Researchers at the University of California, Berkeley, have developed an advanced method of growing nanolasers directly onto a silicon surface.
The next-gen process could lead to a new class of faster, more efficient microprocessors, as well as to powerful biochemical sensors that use optoelectronic chips.
“Our results impact a broad spectrum of scientific fields, including materials science, transistor technology, laser science, optoelectronics and optical physics,” explained UC Berkeley professor Connie Chang-Hasnain.
According to Chang-Hasnain, the increasing performance demands of electronic devices have prompted researchers to search for more efficient ways of harnessing the inherent ability of light particles – which are inherently capable of carrying far more data than electrical signals.
Indeed, optical interconnects are often seen as a solution to overcoming the communications bottleneck within and between computer chips.
Unfortunately, silicon – the material that forms the foundation of modern electronics – is extremely deficient at generating light.
As such, engineers are testing another class of materials known as III-V semiconductors to create light-based components such as light-emitting diodes (LEDs) and lasers.
Nevertheless, “marrying” III-V with silicon to create a single optoelectronic chip has thus far been somewhat problematic. For one, the atomic structures of the two materials are mismatched.
In addition, the manufacturing industry is understandably geared towards the production of silicon-based materials. For practical reasons, the goal has thus far been to integrate the fabrication of III-V devices into existing infrastructure.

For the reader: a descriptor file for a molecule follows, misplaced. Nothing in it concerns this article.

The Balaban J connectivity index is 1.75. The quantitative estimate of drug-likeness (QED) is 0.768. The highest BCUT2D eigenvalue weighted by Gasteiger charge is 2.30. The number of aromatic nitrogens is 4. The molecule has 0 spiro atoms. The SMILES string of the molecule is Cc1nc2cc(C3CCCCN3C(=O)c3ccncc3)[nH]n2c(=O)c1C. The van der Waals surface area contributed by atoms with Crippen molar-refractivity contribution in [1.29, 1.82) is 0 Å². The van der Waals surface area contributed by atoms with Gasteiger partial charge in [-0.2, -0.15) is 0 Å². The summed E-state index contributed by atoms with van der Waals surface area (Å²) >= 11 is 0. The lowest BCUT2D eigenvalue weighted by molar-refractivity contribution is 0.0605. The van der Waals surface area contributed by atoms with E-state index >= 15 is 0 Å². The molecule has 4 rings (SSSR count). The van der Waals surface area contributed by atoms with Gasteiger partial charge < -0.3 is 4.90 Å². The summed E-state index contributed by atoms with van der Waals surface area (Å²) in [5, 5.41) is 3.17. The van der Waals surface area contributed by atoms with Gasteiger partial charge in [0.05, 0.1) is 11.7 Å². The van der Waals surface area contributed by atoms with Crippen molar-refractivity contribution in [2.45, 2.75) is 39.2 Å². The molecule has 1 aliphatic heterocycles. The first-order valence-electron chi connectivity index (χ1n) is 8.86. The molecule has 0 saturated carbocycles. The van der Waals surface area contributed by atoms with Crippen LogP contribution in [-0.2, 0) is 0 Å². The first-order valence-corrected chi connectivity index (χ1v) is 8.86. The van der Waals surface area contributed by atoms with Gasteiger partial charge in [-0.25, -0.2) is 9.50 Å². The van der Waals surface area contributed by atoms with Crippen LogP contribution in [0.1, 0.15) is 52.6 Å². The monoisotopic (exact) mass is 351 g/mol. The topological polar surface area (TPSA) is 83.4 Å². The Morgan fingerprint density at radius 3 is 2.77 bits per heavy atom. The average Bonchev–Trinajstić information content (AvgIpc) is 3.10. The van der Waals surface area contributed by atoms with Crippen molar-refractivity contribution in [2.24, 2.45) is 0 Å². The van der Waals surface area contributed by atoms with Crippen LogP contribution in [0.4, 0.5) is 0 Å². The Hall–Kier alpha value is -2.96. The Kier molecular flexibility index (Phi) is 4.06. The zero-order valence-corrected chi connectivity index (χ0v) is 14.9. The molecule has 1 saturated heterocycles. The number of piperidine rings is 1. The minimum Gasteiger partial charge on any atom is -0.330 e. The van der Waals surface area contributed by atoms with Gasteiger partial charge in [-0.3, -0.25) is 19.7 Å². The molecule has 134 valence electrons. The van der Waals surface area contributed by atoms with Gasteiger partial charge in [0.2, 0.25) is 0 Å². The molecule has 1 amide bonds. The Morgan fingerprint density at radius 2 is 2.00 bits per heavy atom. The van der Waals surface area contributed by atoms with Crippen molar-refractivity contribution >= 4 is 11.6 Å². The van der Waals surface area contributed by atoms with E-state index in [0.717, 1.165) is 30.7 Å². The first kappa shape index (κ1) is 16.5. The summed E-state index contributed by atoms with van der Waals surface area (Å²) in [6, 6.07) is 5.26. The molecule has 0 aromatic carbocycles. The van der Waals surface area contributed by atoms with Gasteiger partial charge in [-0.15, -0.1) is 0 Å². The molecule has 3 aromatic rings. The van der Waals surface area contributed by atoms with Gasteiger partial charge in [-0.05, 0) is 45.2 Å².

“Today’s massive silicon electronics infrastructure is extremely difficult to change for both economic and technological reasons, so compatibility with silicon fabrication is critical,” said Chang-Hasnain.
“One problem is that growth of III-V semiconductors has traditionally involved high temperatures – 700 degrees Celsius or more – that would destroy the electronics. Meanwhile, other integration approaches have not been scalable.”
Still, UC Berkeley researchers managed to overcome this limitation by formulating a method of growing nanopillars made of indium gallium arsenide, a III-V material, onto a silicon surface at the relatively cool temperature of 400 degrees Celsius.
To accomplish this, researchers used metal-organic chemical vapor deposition to grow the nanopillars on the silicon. Once the nanopillar was made, the researchers demonstrated that it could generate near infrared laser light – a wavelength of about 950 nanometers – at room temperature.
The hexagonal geometry dictated by the crystal structure of the nanopillars creates a new, efficient, light-trapping optical cavity. Light circulates up and down the structure in a helical fashion and amplifies via this optical feedback mechanism.
As noted above, the unique approach of growing nanolasers directly onto silicon could lead to highly efficient silicon photonics.
To be sure, the miniscule dimensions of the nanopillars – smaller than one wavelength on each side, in some cases – make it possible to pack them into small spaces with the added benefit of consuming very little energy.
“Ultimately, this technique may provide a powerful and new avenue for engineering on-chip nanophotonic devices such as lasers, photodetectors, modulators and solar cells.
“This research has the potential to catalyze an optoelectronics revolution in computing, communications, displays and optical signal processing. In the future, we expect to improve the characteristics of these lasers and ultimately control them electronically for a powerful marriage between photonic and electronic devices,” added Chang-Hasnain.